Stage 2

For steels and some types of iron, Stage 2 represents the first real degradation to the metal, as scale begins to form with the molecules that make up the first layers of the metal. In many ferrous metals, this scale is uneven, and begins the process of pitting or etching that starts to weaken the material. In cast iron, the scale formed is even and does not lead to etching or pitting.

Several oxides are being produced in this stage. The bright orange/red iron oxide (III) that we associate with rust can be brushed off. It will leave a powdery red pigment on hands or rainwater. The lack of adherence of this oxide is because the red iron oxide molecules are larger than the cast iron molecules that created them.

However, in well-prepared cast iron, oxides that do not flake or run off also form evenly. These are darker, usually brown or coppery colored. This layer of rust builds evenly so that the integrity of the base metal is unaffected.

Stage 3

At Stage 3, all surface molecules forming red iron oxides have been engaged and are in a powdered or granular state. Scaling continues. As the rusting powder of red iron becomes loose and fall off, the remaining darker iron oxides stay behind in a tough sealing layer. The metal’s color will darken to a bronze or dark brown as the bright orange and red brushes away. Over time, this patina will spread across the entire surface. Once the patina is achieved, it is permanent and protective, and requires no maintenance.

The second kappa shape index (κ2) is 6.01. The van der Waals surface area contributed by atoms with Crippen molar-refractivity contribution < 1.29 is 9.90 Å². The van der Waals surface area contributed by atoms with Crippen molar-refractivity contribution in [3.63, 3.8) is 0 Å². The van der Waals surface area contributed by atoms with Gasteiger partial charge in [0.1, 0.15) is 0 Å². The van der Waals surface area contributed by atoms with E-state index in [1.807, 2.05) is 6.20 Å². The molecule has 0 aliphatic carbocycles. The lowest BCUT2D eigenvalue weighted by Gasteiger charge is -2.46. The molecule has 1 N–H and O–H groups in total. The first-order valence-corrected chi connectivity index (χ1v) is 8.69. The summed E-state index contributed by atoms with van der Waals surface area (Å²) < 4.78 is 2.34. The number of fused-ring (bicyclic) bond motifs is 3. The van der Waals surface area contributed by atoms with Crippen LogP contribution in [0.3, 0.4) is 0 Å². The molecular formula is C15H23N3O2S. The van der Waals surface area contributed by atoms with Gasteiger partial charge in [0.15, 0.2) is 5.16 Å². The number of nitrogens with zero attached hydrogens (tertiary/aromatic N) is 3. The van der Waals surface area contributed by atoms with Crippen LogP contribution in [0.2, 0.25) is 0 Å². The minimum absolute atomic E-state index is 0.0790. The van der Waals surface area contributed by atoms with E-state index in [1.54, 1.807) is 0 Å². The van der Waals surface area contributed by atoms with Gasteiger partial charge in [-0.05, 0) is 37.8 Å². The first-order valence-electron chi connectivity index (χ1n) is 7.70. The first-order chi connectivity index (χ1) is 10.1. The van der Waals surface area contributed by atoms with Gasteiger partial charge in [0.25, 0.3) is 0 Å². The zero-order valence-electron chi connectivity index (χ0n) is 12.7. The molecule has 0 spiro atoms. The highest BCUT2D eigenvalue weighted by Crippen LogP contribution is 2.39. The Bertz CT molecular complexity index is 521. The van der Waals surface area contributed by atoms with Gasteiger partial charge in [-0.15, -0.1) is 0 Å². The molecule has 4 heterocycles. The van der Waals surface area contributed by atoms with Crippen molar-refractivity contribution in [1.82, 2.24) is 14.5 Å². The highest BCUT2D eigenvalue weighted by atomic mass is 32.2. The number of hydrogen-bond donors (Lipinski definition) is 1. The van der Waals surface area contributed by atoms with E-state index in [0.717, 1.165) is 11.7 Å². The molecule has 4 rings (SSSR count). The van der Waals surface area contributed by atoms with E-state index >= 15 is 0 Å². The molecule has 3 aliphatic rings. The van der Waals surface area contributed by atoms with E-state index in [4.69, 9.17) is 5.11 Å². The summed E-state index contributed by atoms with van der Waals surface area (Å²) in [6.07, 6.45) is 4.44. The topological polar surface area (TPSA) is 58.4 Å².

Iron in rusted state
In the final stage of rusting, surface discoloration spreads and an even, dark patina can be seen.

The amount of time it takes for patination to occur depends on the alloy type, wear and tear, and surrounding moisture conditions. For alloys such as cast iron, patination happens rather quickly. Metal products near the ocean will also experience fast patination as they are exposed to high moisture levels, and salt in the air, compared to those in drier environments.